If it is ever to emerge from crisis, Greece will need more debt relief to allow it to restart its economic engines. That's what Marcel Fratzscher, President of the German Institute for Economic Research, is calling for.
Deutsche Welle: Mr. Fratzscher, you advocate a further drastic 'haircut' for Greece. What form would this take?
Marcel Fratzscher: We have to realize that Greek government debt is still far too high. Greek public debt is not sustainable. So the question is, how can we get back to a sustainable model again? We can't achieve much through a further easing of credit conditions, in the form of longer bond maturities and lower interest rates.
We therefore need to consider how we can bring about this sustainability, to allow the Greek government to be able to function again. At the same time, it is important to Greece's European partners that the requirements Greece has agreed to will also be adhered to in the future. The challenge here is to find a balance between the two.
So there would be a haircut only if Greece keeps reforming?
Yes. The European partners want a promise from the next Greek government that it will stay on the path of reform. Greece still has some reforms ahead. The country has already done a very, very great deal, but state institutions still need to be improved. The country must be made more competitive, and companies will need help to start investing more again. It will be important for its European partners that Greece keeps its promises.
Could the eurozone and Germany cope with vast debt relief?
The experts have yet to work out the extent of the restructuring and how much state debt should be written off. For me it is clear that the restructuring effort has to be big enough. Once again, we don't want a small solution where we have the same problem two or three years later. Europe can surely manage this.
It's a matter of helping, but of course we also get something in return. That something must be continuing the reforms and not undoing them. I think this is the key point. Only when the Greek economy recovers and generates growth, when people return to work and can earn a good income - only then will Greece recover from its crisis, and only then will Greek sovereign debt be sustainable in the future.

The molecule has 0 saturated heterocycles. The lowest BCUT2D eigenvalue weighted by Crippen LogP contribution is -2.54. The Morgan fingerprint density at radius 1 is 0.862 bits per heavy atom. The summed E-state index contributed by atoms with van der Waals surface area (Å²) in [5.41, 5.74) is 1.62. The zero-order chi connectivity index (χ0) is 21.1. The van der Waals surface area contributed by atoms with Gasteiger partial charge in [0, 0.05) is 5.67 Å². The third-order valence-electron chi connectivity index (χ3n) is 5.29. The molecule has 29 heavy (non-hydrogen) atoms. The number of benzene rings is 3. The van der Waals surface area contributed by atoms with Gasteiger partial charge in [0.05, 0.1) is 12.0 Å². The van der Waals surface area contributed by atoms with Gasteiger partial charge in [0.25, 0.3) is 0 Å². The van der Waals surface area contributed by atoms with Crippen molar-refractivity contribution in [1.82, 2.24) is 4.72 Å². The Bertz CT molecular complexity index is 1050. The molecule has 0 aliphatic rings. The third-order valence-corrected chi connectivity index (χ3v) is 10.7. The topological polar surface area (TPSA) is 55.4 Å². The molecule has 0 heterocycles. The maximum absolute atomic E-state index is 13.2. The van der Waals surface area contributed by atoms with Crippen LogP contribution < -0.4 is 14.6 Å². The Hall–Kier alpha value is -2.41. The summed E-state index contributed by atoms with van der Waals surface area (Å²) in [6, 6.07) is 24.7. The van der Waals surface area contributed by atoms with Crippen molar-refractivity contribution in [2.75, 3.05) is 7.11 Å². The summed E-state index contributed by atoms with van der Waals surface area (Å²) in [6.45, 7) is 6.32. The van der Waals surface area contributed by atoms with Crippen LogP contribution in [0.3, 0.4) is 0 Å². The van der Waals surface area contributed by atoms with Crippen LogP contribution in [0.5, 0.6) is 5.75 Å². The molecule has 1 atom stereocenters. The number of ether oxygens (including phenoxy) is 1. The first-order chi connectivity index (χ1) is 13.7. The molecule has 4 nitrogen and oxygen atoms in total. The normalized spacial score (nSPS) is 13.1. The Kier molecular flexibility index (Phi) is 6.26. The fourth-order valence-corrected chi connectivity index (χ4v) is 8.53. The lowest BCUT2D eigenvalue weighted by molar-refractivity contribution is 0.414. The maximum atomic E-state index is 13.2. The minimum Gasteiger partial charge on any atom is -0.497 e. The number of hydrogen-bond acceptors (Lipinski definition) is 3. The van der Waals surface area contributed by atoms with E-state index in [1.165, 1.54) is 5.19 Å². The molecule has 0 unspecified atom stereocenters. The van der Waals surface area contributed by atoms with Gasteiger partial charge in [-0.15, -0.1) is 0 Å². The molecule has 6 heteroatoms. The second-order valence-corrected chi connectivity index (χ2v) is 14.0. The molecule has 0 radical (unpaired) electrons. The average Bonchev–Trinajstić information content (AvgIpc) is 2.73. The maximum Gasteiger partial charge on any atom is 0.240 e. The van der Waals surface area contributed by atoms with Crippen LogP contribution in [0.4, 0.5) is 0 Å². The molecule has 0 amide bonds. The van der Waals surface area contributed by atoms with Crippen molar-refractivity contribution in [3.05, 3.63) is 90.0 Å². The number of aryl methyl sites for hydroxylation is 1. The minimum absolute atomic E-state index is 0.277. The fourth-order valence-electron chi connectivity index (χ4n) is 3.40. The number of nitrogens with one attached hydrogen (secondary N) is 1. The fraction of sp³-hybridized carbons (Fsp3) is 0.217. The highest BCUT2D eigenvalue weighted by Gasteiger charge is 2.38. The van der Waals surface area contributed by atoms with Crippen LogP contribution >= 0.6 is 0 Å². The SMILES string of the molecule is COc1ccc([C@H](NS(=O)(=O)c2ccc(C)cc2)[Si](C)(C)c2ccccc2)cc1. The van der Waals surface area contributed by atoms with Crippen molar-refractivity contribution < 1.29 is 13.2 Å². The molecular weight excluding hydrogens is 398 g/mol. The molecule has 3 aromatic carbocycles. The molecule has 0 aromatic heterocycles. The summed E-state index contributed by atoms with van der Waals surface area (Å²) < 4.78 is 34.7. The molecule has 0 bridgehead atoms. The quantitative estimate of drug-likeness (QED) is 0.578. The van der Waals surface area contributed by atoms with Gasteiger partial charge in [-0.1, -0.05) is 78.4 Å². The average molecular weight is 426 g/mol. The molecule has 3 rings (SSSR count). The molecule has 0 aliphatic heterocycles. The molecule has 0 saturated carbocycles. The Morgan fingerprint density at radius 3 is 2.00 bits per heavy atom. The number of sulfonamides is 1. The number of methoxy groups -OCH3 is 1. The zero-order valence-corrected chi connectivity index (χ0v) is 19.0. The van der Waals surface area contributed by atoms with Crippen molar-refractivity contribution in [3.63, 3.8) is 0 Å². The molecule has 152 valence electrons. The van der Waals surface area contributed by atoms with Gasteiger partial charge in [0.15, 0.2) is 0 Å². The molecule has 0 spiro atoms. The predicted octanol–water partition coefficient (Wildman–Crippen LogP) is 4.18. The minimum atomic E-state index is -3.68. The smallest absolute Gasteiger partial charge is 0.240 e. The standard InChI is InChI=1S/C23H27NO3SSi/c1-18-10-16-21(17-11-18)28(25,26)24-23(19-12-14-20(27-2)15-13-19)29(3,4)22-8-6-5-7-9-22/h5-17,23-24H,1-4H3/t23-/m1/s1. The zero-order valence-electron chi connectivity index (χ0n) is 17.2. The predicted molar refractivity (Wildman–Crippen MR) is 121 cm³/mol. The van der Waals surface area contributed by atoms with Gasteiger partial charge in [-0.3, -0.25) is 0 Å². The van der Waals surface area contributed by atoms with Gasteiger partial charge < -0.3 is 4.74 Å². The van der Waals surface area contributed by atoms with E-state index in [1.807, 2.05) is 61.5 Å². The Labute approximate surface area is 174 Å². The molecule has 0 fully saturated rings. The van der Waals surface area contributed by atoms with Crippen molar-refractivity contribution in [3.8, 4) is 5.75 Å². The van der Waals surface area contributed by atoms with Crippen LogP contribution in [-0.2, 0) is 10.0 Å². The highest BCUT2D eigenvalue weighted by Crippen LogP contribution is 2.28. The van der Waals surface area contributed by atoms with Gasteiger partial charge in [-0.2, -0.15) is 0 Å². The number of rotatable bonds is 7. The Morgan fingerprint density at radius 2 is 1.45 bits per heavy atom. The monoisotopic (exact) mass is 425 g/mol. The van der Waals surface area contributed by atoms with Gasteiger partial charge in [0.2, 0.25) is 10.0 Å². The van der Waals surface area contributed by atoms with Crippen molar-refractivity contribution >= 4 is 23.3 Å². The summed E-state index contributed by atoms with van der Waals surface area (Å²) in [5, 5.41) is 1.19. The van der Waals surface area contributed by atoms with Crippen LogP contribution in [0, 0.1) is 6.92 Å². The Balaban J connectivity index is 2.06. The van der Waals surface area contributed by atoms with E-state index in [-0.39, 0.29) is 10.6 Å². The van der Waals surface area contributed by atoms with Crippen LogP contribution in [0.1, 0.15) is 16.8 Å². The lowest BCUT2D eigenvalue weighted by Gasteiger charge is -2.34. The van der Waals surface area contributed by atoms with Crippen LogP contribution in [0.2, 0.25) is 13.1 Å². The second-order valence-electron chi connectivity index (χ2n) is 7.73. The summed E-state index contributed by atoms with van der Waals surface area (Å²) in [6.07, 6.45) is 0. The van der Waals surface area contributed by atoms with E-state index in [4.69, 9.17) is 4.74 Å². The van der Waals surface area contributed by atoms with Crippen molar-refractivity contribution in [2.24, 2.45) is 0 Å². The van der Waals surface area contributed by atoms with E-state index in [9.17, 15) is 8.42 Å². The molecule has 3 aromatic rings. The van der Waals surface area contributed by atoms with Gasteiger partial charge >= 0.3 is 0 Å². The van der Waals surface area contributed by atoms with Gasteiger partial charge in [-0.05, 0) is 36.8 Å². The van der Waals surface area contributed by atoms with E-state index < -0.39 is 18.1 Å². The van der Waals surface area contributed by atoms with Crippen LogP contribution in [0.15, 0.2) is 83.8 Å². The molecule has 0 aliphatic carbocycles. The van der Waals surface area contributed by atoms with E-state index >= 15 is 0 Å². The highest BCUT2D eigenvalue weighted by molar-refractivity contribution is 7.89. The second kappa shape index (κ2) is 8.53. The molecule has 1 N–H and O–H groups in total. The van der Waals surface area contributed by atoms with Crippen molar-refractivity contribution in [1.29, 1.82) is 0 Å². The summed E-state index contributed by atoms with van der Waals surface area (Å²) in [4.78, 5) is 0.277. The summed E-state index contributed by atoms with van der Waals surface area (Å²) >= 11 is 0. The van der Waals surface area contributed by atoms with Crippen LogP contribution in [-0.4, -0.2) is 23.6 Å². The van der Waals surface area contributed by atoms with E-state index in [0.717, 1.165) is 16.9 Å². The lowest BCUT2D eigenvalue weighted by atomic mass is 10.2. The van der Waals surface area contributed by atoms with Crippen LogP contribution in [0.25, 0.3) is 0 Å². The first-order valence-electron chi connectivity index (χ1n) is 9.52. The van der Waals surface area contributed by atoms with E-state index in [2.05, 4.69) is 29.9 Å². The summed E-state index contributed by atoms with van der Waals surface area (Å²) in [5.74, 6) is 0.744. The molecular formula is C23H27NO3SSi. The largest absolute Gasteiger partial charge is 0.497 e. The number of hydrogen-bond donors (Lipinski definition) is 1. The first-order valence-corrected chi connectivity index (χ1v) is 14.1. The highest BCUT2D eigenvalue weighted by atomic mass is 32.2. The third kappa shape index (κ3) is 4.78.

These two items are essential for Greece to reduce its national debt while continuing reform, so that people can finally get back into work and have an income.
The German government has been very critical about further debt relief. What room for negotiation is there here? What do you expect will happen?
My expectation is that European politicians will enter into negotiations with the next Greek government, no matter who makes up that government, even if it's Alexis Tsipras. We must then think carefully about how best to accomplish the common goal of leading Greece out of the crisis. I expect a very constructive approach from all European partners, including the German government.
How would you describe the Grexit discussion, the talk of a Greek exit from the eurozone?
The discussion about Grexit is harmful, especially for Greece. Without the euro, Greece would fall into an even deeper depression than is already the case.
We can easily imagine what would happen if Greece gave up the euro as its currency and changed to a new drachma: There would not only be an immediate national bankruptcy, but there would also be a massive wave of insolvencies among Greek banks and almost all Greek companies.
Unemployment would rise significantly, while income would drop significantly. In addition, galloping inflation would weaken the purchasing power of consumers in Greece. I am convinced that a Greek euro exit would cause massive damage over the subsequent five years.
Europe could more easily cope with a Greek exit, but there would also be a price to pay. From an economic perspective, no one is hoping for a Greek exit. And we must also realize the main victims of a Grexit would undoubtedly be Greek citizens.
Marcel Fratzscher sees no alternative for Greece but to continue implementing reforms imposed by the Troika of IMF, ECB, and European Commission.
I cannot imagine the reforms would not continue. Greece must be aware that the Greek government and the banks are still on European life support. They are dependent on aid. Greece's banks could not survive without the loans from the European Central Bank. They can only do because the ECB still continues to accept Greek government bonds and guarantees.
If the reforms do not continue, it will be extremely difficult for Greek banks to avoid collapse. The Greek government - including a government under Mr. Tsipras - will not be in a strong bargaining position at all.
If it wants to protect the economy and the people of Greece, it will continue the path of reform. I do not see any alternative.
Marcel Fratzscher is President of the German Institute for Economic Research (DIW Berlin), Professor of Macroeconomics and Finance at the Humboldt University of Berlin and a member of the Advisory Board to the German Economy Ministry.